For me, it was a journey of, “How do I get out of pain?” There’s a subject in Prescription Thugs, named Horseshoe a.k.a. Matthew Wiese — he used to be a wrestler for WWE. He would take up to 90 pain pills a day. He had a massive stroke. There’s a lot of residual effects that come with a stroke. The number one is cognitive decline. You talk slower, you act slower, everything like that. But I saw Horseshoe shortly after the premiere of Prescription Thugs, and he was doing great. And he asked me, “Have you ever tried this stuff called kratom?” I’d heard of it while I was making Prescription Thugs, and I tried it once but it didn’t get me high, so I thought it didn’t work. I thought that was the intention, because I was still a drug addict when I took it.
And what are some of the common misconceptions that surround kratom, or misconceptions that you encountered while making this documentary?
That it’s as addictive as opioids. And I think that we need to be honest in our discussion of addiction and what that means at different levels. So coffee is very addictive; sugar is highly, highly addictive — eight times as addictive as cocaine. We don’t see people knocking over liquor stores to get a candy bar. And we don’t see the kind of erratic behavior out of kratom users that we see out of opioid users.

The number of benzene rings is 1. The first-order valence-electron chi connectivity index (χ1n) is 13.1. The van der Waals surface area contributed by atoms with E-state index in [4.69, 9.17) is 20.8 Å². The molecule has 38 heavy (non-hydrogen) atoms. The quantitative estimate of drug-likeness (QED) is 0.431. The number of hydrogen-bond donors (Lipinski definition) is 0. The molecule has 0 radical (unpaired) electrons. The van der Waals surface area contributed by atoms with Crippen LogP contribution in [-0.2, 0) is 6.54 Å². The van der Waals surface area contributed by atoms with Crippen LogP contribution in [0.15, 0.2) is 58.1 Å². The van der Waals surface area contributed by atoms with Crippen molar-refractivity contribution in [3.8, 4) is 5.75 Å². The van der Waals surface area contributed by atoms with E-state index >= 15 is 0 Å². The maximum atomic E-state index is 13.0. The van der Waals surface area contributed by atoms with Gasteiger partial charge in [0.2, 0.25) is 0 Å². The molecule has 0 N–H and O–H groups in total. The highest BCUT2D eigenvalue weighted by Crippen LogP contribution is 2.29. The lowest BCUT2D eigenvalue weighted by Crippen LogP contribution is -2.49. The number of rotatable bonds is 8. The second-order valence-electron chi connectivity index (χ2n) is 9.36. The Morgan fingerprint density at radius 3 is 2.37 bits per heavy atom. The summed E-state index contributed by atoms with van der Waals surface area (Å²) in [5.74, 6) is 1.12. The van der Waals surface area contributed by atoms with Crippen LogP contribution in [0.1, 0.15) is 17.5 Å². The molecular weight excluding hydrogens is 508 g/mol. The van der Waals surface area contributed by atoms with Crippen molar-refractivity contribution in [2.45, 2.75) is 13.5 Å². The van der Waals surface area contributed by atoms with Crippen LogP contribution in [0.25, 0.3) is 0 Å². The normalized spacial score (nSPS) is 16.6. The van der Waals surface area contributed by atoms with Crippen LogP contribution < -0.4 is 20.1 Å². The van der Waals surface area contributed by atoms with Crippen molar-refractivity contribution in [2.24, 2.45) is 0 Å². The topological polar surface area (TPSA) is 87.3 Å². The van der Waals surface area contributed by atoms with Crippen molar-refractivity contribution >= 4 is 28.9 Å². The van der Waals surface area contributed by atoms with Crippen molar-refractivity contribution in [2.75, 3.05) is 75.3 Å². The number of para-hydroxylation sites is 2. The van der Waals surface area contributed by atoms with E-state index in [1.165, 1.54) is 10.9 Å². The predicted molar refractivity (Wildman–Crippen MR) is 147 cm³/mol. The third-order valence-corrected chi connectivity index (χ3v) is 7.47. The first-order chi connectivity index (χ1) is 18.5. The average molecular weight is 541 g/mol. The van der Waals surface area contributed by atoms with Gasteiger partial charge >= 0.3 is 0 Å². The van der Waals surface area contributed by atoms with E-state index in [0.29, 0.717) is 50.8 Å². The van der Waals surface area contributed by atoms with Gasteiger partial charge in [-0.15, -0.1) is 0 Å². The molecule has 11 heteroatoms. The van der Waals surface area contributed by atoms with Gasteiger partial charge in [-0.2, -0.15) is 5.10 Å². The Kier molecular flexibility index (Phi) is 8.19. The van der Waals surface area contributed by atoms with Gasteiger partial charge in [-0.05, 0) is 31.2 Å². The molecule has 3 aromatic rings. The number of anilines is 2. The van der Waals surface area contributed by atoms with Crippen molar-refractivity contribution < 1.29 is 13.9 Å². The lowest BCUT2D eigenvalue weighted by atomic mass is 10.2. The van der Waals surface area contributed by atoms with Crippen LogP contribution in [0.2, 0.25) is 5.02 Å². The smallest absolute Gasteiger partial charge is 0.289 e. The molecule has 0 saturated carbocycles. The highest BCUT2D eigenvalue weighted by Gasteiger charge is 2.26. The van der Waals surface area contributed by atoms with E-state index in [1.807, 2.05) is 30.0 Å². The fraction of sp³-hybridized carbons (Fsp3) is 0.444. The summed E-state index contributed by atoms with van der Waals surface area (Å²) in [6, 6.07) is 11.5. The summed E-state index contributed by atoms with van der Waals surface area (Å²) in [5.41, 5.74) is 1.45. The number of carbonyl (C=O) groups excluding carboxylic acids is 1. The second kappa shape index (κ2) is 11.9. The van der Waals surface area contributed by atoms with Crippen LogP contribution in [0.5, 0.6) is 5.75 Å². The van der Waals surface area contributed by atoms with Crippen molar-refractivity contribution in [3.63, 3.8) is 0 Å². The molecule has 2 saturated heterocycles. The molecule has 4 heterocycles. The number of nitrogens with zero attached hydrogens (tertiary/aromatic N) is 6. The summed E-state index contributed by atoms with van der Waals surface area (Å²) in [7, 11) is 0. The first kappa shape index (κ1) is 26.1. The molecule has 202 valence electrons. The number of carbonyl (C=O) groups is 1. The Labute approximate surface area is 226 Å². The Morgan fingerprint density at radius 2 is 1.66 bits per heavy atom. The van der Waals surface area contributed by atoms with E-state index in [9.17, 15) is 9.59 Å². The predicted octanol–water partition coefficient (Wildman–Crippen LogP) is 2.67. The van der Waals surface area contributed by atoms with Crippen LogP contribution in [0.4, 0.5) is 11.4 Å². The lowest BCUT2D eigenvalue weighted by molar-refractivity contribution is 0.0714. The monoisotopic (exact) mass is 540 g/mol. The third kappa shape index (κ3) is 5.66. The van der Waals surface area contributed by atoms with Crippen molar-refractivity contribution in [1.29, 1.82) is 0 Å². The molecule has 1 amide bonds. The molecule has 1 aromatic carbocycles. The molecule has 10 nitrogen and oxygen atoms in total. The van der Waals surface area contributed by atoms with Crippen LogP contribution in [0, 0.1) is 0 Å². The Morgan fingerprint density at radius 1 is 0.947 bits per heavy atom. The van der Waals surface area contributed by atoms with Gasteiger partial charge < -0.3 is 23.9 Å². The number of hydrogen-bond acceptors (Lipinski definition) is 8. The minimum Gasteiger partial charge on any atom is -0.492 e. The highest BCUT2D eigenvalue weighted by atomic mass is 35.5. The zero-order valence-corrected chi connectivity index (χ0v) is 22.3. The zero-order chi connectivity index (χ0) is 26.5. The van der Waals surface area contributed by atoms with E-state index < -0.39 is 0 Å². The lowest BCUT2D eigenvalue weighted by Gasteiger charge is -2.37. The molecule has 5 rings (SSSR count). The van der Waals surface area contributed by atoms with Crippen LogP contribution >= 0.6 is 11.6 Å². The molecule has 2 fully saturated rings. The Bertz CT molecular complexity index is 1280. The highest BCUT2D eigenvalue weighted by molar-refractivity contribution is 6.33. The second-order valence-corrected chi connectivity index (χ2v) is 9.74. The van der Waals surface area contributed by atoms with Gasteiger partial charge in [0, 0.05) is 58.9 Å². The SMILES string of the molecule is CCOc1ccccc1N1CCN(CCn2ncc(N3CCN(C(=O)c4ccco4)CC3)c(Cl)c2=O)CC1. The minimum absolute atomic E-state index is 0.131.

How do you specifically ingest kratom? In what dosage and in what form?
The way that I take it is the capsule form. I’ll take anywhere from 2 to 6 capsules every morning. And you gotta remember that when you’re taking capsules, these aren’t pharmaceutical grade drugs. This is a plant. So you don’t need a lot of it to be effective, but if you do use more of it, I wouldn’t feel bad about it or be worried about it, because it’s not like it’s toxic at those levels.
How do you feel it improves your day-to-day health?